I’m going to lean in to the theme of picture books about gender creative children this week, with a look at a sweet recent picture book about a gender creative boy bear and his emotions.
Glad Glad Bear, by Kimberly Gee (Beach Lane/Simon & Schuster), is the second of her Bear’s Feelings series that gently conveys social-emotional lessons through the adventures of the young, anthropomorphic Bear. (The first is Mad Mad Bear; the third, Sad Sad Bear, is scheduled for early 2021.) I’m often skeptical of anthropomorphic animals, since it seems like some publishers have at times seen them as more palatable than real humans in books about LGBTQ and gender creative characters—but this one is part of a series that began before touching on such identities. Its anthropomorphism therefore doesn’t seem like avoidance; it’s simply cute, and I’m fine with that. Also, the anthropomorphism is very light—these are basically human bodies with cute bear faces, not talking chickens, so they seem very relatable.
In Glad Glad Bear, Bear (who uses male pronouns) is happy about his first day at dance class. He has new leggings, slippers, and a tutu, which he joyously dons before accompanying his mother to dance class.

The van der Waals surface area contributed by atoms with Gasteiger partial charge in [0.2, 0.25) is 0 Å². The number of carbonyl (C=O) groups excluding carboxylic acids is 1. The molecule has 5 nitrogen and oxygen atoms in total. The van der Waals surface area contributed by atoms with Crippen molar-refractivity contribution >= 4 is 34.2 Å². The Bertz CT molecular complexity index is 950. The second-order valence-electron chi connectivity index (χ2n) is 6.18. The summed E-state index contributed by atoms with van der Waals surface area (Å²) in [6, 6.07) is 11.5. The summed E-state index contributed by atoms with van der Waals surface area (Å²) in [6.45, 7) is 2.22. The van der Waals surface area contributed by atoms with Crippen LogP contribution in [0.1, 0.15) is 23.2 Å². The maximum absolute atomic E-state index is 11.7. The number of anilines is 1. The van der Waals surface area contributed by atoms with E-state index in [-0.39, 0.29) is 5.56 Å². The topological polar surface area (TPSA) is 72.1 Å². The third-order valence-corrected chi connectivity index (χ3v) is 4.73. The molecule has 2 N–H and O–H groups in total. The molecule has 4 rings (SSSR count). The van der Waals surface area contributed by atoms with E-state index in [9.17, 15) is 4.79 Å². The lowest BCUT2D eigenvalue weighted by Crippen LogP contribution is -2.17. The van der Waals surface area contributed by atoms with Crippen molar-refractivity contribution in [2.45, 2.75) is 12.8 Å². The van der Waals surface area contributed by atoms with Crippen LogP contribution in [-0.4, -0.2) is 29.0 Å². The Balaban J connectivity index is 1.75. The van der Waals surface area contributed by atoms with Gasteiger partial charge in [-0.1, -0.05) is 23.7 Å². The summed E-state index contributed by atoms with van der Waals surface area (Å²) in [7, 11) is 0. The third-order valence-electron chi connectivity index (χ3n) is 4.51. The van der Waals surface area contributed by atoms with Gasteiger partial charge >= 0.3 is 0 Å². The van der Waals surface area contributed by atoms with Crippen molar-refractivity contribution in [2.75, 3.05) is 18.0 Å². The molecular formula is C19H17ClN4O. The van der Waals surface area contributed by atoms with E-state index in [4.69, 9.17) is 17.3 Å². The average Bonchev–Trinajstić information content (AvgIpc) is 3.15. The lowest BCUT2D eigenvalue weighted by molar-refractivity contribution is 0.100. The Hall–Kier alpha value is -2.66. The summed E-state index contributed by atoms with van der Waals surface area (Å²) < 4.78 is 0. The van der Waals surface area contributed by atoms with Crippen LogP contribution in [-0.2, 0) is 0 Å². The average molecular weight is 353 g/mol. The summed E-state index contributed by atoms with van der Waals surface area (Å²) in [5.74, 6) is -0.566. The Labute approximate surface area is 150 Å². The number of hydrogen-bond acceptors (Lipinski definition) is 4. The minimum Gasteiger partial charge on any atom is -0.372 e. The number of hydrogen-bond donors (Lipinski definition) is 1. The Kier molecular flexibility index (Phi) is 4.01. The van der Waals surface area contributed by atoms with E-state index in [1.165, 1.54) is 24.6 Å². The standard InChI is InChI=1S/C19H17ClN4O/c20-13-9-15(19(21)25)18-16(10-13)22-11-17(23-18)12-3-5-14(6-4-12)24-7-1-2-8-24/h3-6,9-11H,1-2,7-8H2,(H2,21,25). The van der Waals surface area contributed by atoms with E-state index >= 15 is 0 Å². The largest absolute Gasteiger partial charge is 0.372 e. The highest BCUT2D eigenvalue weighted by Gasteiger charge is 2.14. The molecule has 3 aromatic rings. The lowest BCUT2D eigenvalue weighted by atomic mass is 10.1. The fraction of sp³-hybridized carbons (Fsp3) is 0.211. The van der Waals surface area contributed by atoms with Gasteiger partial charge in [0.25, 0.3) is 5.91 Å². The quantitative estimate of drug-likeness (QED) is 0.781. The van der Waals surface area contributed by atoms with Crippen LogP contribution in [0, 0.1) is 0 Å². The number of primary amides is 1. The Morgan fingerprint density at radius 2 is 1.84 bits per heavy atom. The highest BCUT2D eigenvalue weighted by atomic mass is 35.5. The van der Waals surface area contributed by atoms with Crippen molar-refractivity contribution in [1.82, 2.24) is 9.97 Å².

Upon seeing the other children and their parents, however, Bear feels “a little shy” and afraid—and “a little different.” We’re not told why, though the image shows us four presumed girl bears in tutus and one other presumed boy bear in leggings, but none in both tutus and leggings like Bear.
When the music starts, however, “Bear begins to feel light. And bubbly. And twirly.” Soon he is dancing. Afterwards, the teacher thanks him for coming, “And Bear is very glad he did.” We see him leaving the dance studio hand in hand with one of the girl bears.
It’s a sweet story—simple but perfect for the youngest age range. The illustrations are adorable, and clearly show Bear’s range of emotions. I also love that in contrast to many other books on gender creative boys, this one avoids having anyone make negative comments about Bear’s gender expression. Bear “feels a little different,” but it’s open to interpretation as to why—and even if readers decide it’s because of his gender expression, they’ll see that his hesitancy is soon dispelled. If only the real world was like that. Perhaps books like this can help make it happen—and then we’d all be glad.
H/t to Alli Harper of OurShelves for alerting me to this book.
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